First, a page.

Want just the high-cost glassware covered on your CT scanner? Dunlee Inc (Aurora, Ill) offers monthlong, flat-fee contracts covering only glassware, which the company manufactures itself, says Mike Brokloff, manager of glassware solutions (Milwaukee). Labor is not provided, but it can be arranged through other sources if necessary. “The program is targeted toward [organizations that] typically do a lot of their own in-house maintenance. They can handle doing the PMs and most of the service. But the problem is when a tube blows, they have a $100,000 to $200,000 event,” Brokloff explains. “That’s where we come in.” Dunlee’s tubes are priced around 10%?15% lower than those from OEMs, he says.

Caveat Emptor

The abundance of service-contract providers available allows healthcare organizations to be selective. Asking the right questions about the provider and the contract before making a commitment is the first step toward a lasting relationship.

Find out the proximity of the engineer to the site, advises Christine Heynysh, marketing manager for SourceOne Healthcare Technologies (Mentor, Ohio). “Say you’re in a crucial downtime situation. You’re in Cleveland, and your rep is covering from Pittsburgh. You’re going to be in trouble.” She also recommends inquiring about the engineer’s skill set. How long has he or she been working on the equipment? What does the company’s training involve? Heynysh suggests researching the organization as well, including its reputation and longevity.

Dakessian concurs, adding, “Know the depth and breadth of a company’s infrastructure; it will ultimately translate into what kind of service [you’ll] receive. Service companies should invest a lot of their income into resources to maintain the infrastructure, with tools, testing, training of engineers, and inventory of parts.” For example, Genesis Medical Imaging developed remote servicing and diagnostic capabilities for equipment in an effort to compete on the same level as the OEMs.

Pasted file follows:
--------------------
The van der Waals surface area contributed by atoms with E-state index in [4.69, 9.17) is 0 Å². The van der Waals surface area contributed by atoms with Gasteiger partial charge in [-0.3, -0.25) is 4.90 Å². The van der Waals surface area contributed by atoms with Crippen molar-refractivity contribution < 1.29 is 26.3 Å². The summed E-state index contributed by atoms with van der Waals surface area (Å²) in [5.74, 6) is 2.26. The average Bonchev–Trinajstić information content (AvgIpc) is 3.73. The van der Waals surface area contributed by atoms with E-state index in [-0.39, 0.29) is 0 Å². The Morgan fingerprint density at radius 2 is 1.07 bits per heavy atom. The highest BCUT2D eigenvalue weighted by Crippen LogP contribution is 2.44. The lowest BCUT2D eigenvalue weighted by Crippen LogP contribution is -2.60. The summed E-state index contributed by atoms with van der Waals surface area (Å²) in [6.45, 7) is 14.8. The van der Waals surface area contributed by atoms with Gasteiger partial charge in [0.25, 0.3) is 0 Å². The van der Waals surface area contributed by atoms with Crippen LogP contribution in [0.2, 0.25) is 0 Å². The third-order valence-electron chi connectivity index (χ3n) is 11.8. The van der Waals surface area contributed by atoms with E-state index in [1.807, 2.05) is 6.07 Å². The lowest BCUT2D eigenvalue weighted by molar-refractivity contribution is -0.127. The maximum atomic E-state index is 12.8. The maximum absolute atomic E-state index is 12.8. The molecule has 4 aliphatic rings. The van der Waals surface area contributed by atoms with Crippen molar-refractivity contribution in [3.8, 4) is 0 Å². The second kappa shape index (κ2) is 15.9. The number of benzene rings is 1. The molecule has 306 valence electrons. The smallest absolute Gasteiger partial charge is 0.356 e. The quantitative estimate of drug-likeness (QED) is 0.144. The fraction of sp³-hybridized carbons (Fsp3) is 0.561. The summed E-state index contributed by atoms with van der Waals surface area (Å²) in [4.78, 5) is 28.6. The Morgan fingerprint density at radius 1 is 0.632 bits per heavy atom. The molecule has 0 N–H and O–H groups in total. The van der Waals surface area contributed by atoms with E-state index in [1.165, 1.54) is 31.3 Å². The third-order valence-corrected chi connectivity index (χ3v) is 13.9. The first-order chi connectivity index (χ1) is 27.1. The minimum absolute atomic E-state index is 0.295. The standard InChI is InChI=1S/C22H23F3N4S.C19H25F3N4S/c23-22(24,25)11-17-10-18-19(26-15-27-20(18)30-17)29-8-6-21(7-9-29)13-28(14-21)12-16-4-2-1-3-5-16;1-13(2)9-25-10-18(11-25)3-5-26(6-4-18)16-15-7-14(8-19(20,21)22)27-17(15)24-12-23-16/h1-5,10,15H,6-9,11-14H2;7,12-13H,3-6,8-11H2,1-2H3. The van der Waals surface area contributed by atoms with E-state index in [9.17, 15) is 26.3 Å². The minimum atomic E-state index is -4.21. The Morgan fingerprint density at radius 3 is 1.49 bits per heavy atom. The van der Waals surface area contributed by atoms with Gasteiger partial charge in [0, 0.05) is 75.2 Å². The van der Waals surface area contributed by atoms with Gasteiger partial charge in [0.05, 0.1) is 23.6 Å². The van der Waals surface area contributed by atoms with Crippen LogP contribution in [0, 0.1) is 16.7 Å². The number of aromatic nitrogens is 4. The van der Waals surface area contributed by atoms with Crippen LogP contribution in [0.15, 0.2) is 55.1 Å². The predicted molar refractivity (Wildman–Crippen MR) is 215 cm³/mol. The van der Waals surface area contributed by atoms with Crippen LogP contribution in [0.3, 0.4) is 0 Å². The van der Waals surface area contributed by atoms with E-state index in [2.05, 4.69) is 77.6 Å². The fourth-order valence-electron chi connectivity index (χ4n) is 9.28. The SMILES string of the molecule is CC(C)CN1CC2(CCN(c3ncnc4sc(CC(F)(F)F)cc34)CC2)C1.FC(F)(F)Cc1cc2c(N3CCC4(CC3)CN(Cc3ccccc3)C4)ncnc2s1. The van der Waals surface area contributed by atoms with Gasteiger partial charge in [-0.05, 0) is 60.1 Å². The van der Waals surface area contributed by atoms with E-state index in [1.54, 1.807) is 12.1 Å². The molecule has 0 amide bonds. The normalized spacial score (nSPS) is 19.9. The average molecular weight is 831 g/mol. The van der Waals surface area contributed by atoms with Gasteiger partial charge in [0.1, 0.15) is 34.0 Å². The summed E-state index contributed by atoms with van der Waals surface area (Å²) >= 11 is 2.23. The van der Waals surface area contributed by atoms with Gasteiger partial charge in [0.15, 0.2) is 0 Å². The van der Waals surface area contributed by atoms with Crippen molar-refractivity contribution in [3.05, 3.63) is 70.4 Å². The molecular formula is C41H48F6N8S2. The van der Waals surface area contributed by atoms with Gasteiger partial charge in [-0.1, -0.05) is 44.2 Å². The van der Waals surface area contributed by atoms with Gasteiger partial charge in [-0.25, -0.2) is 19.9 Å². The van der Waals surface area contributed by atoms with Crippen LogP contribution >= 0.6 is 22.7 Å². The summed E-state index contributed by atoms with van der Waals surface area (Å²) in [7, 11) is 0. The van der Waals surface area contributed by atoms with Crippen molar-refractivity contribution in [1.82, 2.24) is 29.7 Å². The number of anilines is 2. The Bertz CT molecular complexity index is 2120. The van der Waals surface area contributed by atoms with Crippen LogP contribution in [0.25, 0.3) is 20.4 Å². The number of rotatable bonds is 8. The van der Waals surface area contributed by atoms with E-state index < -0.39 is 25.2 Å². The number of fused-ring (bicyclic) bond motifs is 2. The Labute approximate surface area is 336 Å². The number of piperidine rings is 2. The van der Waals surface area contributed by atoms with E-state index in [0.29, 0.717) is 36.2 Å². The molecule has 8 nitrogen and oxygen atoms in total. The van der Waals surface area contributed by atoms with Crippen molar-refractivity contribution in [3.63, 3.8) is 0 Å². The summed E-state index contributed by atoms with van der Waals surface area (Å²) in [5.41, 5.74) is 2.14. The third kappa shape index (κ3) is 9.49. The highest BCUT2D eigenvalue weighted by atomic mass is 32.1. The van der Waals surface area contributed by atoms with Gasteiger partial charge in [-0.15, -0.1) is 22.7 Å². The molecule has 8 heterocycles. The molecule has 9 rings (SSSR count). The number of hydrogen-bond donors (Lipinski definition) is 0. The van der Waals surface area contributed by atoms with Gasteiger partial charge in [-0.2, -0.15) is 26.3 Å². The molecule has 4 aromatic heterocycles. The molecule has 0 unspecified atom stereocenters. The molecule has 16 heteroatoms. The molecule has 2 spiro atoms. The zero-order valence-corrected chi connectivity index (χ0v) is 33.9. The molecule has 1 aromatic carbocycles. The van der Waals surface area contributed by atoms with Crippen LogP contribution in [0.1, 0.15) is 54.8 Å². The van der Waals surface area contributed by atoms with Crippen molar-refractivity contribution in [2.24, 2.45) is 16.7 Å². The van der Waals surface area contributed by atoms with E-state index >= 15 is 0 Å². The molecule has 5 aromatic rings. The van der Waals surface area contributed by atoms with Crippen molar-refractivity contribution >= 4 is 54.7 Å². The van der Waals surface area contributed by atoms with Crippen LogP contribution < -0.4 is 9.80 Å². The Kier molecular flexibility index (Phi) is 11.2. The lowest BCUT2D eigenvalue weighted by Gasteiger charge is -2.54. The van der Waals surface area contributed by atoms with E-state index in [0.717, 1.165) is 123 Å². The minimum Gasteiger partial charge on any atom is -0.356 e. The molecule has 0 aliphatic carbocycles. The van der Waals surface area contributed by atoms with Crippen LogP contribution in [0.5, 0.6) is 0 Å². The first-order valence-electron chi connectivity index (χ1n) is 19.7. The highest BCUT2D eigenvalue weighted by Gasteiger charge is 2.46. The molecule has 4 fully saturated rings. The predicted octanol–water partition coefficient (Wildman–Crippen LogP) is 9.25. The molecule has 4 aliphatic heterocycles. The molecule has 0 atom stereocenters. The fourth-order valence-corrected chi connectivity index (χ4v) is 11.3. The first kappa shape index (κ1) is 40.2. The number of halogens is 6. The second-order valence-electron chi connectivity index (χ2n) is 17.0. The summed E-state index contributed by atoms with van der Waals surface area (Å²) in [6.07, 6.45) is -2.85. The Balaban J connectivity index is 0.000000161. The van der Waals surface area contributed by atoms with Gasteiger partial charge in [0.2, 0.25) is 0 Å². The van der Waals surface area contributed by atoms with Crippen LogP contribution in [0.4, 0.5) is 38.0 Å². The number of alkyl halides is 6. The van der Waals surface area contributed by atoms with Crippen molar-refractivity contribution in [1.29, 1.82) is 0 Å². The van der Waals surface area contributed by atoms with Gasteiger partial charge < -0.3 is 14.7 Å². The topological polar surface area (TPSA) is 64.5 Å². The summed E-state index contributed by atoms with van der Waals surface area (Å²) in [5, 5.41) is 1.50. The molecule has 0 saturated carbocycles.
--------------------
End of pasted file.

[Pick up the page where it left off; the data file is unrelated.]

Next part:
Prior to signing, challenge all signs of vagueness in a contract, Brown declares. Ask a barrage of questions, and get the answers in writing. What exactly is “transducer coverage”? Are there cases when a replacement will not be received free of charge? What does 24/7 coverage truly mean?is it on-site coverage or technical support? How do you specifically define uptime guarantees? According to Brown, less-reputable contract providers can purposely inject ambiguity into a contract; it’s up to the savvy healthcare administrator to catch it.

Cutting Costs Using Asset Management

Although service contracts can provide real peace of mind for an organization’s imaging department, they can induce migraine headaches for the CFO. Organizations bent on reducing the exorbitant cost of these contracts usually consider implementing an asset-management program?or the consolidation, tracking, and documentation of resources (physical and staff) and their applications, according to Hibbs. “[The organizations] that are primarily doing asset management now are [those] with the most assets to worry about,” he says. Generally, that means mid- to full-size hospitals, but Hibbs believes smaller organizations could benefit from a well-crafted program as well.

As opposed to assessing just one machine on a single level (as a service-contract provider would do prior to drafting an agreement), asset management in imaging focuses on the relativity of all available resources to better make informed decisions and forecasts, according to Hibbs. “I have only one CT scanner in the emergency room, and it’s going to cost me this much if it goes out. That’s a completely different decision than if I have two CT scanners, and one goes out, because I have a backup.” He adds that the existing equipment’s age, usage, service costs, available backups, and users are all components involved in the process.